A large consideration was the list of intangible benefits for the breweries, exposure is a garbage reason for anyone to do anything but the networking with other breweries, the potential for future collaborations, the potential for future plans that prove beneficial to both parties. Well, it doesn’t put food on the table, but it might eventually. Not to be dismissed.


The wonderfully organised Craft Theory in Reading (run the by the wonderful Grumpy Goat) showed me that you can put on a festival with a smaller venue than most, do things your own way and you can create something really cool. They had what I would later come to call a “Market Style” set up which involved charging a pitch fee, charging for tickets, letting the breweries charge for pours/small pack/merch and then keeping all they make. It seemed like a fair system to me, especially applying it to my philosophy, you (the customer) pay for one of the limited spots at the festival to have the opportunity to purchase stuff you simply CAN’T anywhere else, then you pay the breweries for the beer. Not a million miles away from the trad festivals down here.

The whole idea of it is that the festival, one way or another, with minimal set up costs, kinda pays for itself.

...Which it did in the end.

Line Up

Arguably the most important part of the festival. Not the breweries as such, more the people. I’m in the deeply fortunate position of being able to say that I’d happily have between 3 and 7 pints over the course of an evening with any single person from the breweries who attended, safe in the knowledge that I’d have an excellent evening in good company. To a person, everyone who attended was knowledgable, engaging and deeply invested in the brewery and each was a credit, not only to their breweries, but to the beer world as a whole. There was a core base of awesome people I’ve worked with in the past, namely Alex from Black Iris, Josh formerly of Ridgeside but now (temporarily) of Heist, Andy from Elusive, Jim and Helen from Lost Industry and James from Iron Pier that really brought home the fact that craft beer is a community as strong as any I’ve seen.

I’ve already drafted a list for next year. A couple are staying, a couple are going, the whole thing is built to rotate and give the next wave their chance and maybe catch some people I didn’t get to the first time round. Wise and Powerful Odin only knows that 15-16 places a year isn’t enough to encompass the length and breadth of brewing talent within the UK (and afield, thanks Fantome!) The heart breaking thing is that there are breweries who I’d love to attend that don’t fit the philosophy (many simply don’t need my help,) and there are breweries that I’ll miss completely, ones that are absolutely, 100%, deserving but I’ll just miss due to bad luck or filling the lineup too quickly, or one of a plethora of other reasons. I will, however, do my best to create a mix that satisfies both my philosophy and the festival-goer.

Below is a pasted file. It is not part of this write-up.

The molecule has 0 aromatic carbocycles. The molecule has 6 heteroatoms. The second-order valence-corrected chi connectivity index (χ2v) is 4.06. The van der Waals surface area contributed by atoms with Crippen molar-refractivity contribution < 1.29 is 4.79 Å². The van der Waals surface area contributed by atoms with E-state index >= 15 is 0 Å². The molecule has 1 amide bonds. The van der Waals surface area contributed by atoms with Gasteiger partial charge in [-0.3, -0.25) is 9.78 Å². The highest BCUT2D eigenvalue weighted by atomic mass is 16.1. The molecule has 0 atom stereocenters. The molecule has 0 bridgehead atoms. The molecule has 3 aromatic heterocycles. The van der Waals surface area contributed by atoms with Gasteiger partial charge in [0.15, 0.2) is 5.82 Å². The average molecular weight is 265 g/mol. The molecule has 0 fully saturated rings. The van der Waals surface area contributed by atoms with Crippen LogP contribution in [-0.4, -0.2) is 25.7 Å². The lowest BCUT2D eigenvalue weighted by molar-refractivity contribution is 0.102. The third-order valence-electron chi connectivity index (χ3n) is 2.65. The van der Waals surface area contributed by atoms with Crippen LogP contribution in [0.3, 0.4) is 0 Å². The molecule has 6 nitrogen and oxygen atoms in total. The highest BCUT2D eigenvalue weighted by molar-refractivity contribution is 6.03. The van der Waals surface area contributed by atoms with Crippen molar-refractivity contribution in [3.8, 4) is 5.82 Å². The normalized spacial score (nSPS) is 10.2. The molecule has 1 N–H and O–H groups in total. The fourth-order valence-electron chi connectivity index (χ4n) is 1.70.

Though I’ll tell you what. Stick any number of big names in that room and the quality and range of beer on display would not have been improved, there were some genuine monsters on display and every single brewery brought their absolute A-Game. We are truly living in a golden age.


Ok. The choice of location was clearly heart all the way over head. Head was saying it should be somewhere central, maybe Ashford or Canterbury; it should be in a big venue so I can fit lots of breweries in and it should be relatively cheap. My heart said to do it in the theatre I got married in, set my stall up in the spot where we were wed and play the wedding playlist over the Saturday afternoon session. I’m a sap, yes.

For those not in attendance, the venue was The Astor Community Theatre in Deal, Kent. Some brain bits kicked in during the choice that made it easier; it’s 5 minutes walk from the train station. That’s a good one. There was a local craft bar (Taphouse Beer Cafe) that was extremely cooperative and proved an excellent meeting point and venue for the brewers. It’s less than 5 minutes walk from the beach, which proved extremely popular for breweries based on the break between sessions and the super blurry videos/photos of drunk Hogman howling at the moon, pissed as Robinson Crusoe’s artisanal pickles.

Deal is quite undeniably pretty. It is also quite undeniably difficult to get to. Plans are in place to make things easier in future.

Initial Costs

Ok so this’ll vary for you based on any number of things but I can give you the rough numbers I experienced:

Venue: About a grand. Our place was really good, all the right licenses, PA, tables staff on hand etc. More next year as we’ll be booking chunks either side for set up and break down.

Glasses: About a grand.

Security: About a grand, ticket sales were low for latter sessions so I ditched this.

Art costs: Something like £500ish.

Printing and promotion: I went mostly Guerilla but this was still around the £300 mark.

Sundries: Around the £300 mark again.

Ticket commission: A notional figure. We used TicketTailor who charged 50p per ticket.

All that petrol taking my Focus from Faversham to Deal!: I’ll dig out the receipts.

Your time: Ha! You won’t need that any more!

So I did it on a shoe string with the idea of it growing organically, it’ll probably all change next year.

Ticket Sales